Jeff: It was on the homeworld of the Nibbler species.
Sarah: And alien language two is there...
Jeff: Yeah. Alien language one is just an evil scary alien race because I think it said
things like human meat [tasty human burgers from the show's opening credits], or some of the things like that we used to say.
It was implied that the Nibblonians were involved in alien language two. The Rosetta stone
contained the same word in alien language two and alien language one. And the two words were
There were a few other things too. There was a
cryptographers chat room
[A Bicyclops Built for 2 [2ACV09], decoding the symbols].
Sarah: There have been some rumors on the internet about an alien language
three and that maybe some clues in some different places, like Leela's bracelet
had symbols that were either just symbols or maybe part of alien language three.
So people are trying to find clues to alien language three in different places.
Does that exist in the present Futurama world? Was there talk of an alien language three?
Jeff: Not to my knowledge - no - there was never any discussion on alien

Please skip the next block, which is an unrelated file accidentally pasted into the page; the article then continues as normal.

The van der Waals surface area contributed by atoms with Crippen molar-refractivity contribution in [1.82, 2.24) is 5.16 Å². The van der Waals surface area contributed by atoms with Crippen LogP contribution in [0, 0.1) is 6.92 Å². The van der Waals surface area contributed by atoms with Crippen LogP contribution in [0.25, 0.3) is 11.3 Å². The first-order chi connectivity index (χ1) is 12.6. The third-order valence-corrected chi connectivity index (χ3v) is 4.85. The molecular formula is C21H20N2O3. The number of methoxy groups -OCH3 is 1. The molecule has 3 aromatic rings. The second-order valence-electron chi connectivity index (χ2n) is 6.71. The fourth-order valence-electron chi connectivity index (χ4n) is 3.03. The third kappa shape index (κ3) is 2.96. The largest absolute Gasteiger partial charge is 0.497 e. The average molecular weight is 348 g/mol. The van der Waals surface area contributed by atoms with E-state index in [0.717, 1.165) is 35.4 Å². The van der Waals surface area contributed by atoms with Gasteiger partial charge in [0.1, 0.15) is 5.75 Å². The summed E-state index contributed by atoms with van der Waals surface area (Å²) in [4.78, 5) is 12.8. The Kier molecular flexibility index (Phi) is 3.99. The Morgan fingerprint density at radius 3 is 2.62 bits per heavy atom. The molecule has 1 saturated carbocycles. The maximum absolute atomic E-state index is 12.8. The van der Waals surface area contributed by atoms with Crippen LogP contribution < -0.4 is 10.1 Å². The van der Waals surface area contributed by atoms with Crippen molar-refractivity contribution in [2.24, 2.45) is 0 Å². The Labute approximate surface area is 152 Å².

language three, so I believe I can put that to rest. However, I can't promise that the animators
didn't have a third language and didn't slip something in. Leela's bracelet
does have a bunch of symbols on it. I know in one episode we made a joke about what it meant
but I no longer remember what it was. I don't think there was ever any alien language three.
I wish I could say no. In fact I will just say no - there was no alien language three.
It will probably save everyone a lot of agony. To the conspiracy theorists out there: "Go ahead,
continue to disbelieve, because I know you won't believe me."
Yes, that was mine. I remember that clearly because it was one of
the very earliest things that I contributed to the show. It was weak. It
was not a strong joke.
Sarah: What do you mean by weak?
Jeff: That is was just a background joke.
Sarah: Well many of the math jokes are background jokes, right?
Jeff: Sure. The mandate was just that we need some funny stuff to put in
the background of the storage closet. I originally proposed cans labeled as P and NP
that contained some kind of paste or fuel that you could use to power your calculator to solve